Researchers from Keio University in Tokyo have created glasses designed to not only augment the wearer's sight, but also sound AND smell. The glasses are aimed to enhance our social experience by emitting sound and smell signals that are unique to a person that you meet. In the words of its makers, "it is an attempt to encourage face-to-face communication with emotional and memorable sound and smell experiences."

How they work The glasses communicate with your smartphone via Bluetooth. Once the infrared sensors on the glasses detect somebody else wearing a pair of Sound Perfume goggles nearby, a message containing your name, contact number and your unique sound and smell signatures is sent to that person. In response, the recipient's phone communicates with his or her glasses, which in turn emit your signature sound and odor.

The system can also be paired with a mobile phone's camera to save not only the location and time an image was taken, but also the sound and smell information of the person in the photo. So when viewing the photo later or walking past the location, the sound and smell of the person you shared the experience with is triggered. What is the point of all that? The additional stimulation is to assist in building a fond multi-sensory memory of your encounter.

Continue reading on Gizmag

Electronic Eyeglasses Change Prescription On Command

There's a new breed of spectacles that modify your sight for every occasion. Developed by a company called PixelOptics, emPower electronic focusing eyewear does exactly what it sounds like: change prescription with help from a microprocessor that alters the transparent liquid crystal lense. The technology, which has been in development for years, doesn't come cheap--the glasses start at $1,250. Continue reading on Fastcompany.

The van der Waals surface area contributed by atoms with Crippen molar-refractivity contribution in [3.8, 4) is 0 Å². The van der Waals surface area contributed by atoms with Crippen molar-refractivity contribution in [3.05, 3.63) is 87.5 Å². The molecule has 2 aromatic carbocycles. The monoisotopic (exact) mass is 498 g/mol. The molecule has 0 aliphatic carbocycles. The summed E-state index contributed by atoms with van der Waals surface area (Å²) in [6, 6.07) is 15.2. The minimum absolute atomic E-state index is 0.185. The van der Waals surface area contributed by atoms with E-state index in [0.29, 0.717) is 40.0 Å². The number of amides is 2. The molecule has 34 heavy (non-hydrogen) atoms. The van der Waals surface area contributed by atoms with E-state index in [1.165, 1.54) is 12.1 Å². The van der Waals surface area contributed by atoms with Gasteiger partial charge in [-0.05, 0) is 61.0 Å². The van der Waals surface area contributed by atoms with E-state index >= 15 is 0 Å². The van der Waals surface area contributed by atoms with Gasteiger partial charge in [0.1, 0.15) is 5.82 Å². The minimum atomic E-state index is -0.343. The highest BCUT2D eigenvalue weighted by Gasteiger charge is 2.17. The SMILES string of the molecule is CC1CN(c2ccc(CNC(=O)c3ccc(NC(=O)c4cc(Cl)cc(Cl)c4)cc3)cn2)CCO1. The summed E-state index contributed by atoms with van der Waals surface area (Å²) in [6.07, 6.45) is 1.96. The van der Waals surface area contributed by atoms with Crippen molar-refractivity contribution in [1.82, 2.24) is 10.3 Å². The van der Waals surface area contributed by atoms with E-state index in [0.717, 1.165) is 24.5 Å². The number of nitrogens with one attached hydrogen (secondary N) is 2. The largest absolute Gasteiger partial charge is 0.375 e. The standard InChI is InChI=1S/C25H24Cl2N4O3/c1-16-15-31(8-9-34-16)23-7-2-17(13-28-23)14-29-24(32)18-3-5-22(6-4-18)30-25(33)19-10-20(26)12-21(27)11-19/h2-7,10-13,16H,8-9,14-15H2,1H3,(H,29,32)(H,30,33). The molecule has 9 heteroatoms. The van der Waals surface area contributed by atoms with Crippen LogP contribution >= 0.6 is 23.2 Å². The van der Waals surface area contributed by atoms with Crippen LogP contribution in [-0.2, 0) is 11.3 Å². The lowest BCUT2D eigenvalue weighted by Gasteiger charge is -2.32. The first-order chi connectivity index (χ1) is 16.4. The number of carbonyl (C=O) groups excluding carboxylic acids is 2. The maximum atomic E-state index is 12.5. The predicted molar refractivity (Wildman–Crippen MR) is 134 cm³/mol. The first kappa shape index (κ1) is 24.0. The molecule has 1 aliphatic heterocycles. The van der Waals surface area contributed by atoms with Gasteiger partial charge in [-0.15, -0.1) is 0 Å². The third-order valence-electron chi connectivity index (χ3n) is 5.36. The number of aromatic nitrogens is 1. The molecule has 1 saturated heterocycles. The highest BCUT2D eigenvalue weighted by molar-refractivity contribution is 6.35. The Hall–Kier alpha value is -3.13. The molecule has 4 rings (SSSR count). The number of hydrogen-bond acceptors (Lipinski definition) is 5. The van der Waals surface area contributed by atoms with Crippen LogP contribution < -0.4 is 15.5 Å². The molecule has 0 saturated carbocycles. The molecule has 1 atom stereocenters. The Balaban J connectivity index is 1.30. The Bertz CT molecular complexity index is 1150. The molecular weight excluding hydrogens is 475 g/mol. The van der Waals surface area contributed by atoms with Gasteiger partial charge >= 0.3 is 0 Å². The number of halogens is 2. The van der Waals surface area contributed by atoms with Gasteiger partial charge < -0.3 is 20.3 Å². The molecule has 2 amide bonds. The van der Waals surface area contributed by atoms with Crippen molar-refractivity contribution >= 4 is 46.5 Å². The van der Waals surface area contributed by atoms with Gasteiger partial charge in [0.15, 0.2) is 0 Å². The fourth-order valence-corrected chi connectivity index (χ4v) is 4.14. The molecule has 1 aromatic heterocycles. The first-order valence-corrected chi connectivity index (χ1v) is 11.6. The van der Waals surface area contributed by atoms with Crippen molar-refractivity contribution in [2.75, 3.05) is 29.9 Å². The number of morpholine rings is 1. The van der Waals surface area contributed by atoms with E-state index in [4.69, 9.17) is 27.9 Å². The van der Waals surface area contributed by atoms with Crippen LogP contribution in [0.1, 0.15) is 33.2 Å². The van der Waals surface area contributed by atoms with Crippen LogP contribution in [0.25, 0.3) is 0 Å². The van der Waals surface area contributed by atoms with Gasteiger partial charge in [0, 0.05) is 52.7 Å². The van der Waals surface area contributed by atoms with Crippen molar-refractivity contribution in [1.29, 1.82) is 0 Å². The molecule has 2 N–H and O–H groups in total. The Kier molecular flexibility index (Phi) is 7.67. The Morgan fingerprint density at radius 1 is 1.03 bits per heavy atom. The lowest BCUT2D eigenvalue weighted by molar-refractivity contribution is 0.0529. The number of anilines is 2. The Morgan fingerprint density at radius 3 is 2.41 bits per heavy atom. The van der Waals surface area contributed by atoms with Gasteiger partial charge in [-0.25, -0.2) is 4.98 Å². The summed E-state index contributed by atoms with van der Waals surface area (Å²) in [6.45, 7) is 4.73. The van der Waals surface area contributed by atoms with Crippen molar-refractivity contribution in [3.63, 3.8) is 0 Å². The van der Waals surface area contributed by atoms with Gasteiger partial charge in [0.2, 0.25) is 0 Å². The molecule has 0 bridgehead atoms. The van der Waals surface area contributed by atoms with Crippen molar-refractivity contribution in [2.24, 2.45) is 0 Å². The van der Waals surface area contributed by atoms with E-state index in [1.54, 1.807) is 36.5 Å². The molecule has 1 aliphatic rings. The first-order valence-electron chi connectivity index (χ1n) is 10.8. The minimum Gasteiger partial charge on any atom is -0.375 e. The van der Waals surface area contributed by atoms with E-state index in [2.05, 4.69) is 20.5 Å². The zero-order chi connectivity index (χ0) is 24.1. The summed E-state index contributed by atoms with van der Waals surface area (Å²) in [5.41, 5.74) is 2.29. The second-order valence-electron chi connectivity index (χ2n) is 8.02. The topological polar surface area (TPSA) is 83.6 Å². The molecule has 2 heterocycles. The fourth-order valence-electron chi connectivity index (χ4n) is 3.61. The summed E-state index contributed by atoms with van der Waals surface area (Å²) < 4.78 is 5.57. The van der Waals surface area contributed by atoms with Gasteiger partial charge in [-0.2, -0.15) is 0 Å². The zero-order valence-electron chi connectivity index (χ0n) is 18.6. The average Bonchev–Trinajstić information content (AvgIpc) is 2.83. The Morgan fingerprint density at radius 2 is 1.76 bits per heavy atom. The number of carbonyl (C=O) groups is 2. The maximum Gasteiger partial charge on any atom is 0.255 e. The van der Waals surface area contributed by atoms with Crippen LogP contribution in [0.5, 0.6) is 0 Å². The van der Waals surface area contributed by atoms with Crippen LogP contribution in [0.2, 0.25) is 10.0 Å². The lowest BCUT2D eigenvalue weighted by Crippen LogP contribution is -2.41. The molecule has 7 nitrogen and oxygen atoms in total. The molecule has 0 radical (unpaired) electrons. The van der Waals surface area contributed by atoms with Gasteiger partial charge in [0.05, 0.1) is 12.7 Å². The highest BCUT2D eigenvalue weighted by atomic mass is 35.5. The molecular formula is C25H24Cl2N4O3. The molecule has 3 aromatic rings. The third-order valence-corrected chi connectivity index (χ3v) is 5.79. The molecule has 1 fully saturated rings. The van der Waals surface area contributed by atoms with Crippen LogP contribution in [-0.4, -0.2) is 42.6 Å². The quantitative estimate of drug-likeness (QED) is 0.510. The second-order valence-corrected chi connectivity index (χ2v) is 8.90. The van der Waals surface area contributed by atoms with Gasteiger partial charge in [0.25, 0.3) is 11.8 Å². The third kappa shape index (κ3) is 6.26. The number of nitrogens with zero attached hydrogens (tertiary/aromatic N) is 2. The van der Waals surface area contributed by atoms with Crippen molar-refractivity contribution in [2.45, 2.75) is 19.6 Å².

Or watch the video to see how it works. Be warned...this video is very sales-y (aka, cheesy) since they are targeting eyewear companies, not consumers:

The new aesthetic of wearable medical devices

[gallery]There's an emerging trend focused on a new aesthetic of wearable medical devices that are beautiful, fashionable, functional, and ultimately celebrate an ailment rather than hide it. Afterall, if you have to wear one why make it look like a "medical device"? Here are few of my favorites that are paving the way toward aesthetically fashionable personal wellness: Bespoke Fairing™ are specialized coverings that surround an existing prosthetic leg, accurately recreating the body form through a process that uses three-dimensional scanning to capture the unique leg shape. But Fairings not only return the lost contour, they invite an expression of personality and individuality that has never before been possible.

Lanzavecchia + Wai design disability aids that become a stage to discuss, understand and cope with disability, illness and human frailty. Their designs create a bridge between the user and producer aiming to open the possibilities and new values that these vital body accessories can bestow upon the user.

Leah Heiss, in collaboration with Nanotechnology Victoria, has developed a range of jewelry with therapeutic properties, including functional insulin applicator jewelry for diabetics.

Image source Bespoke Fairing, Lanzavecchia + Wai, Leah Heiss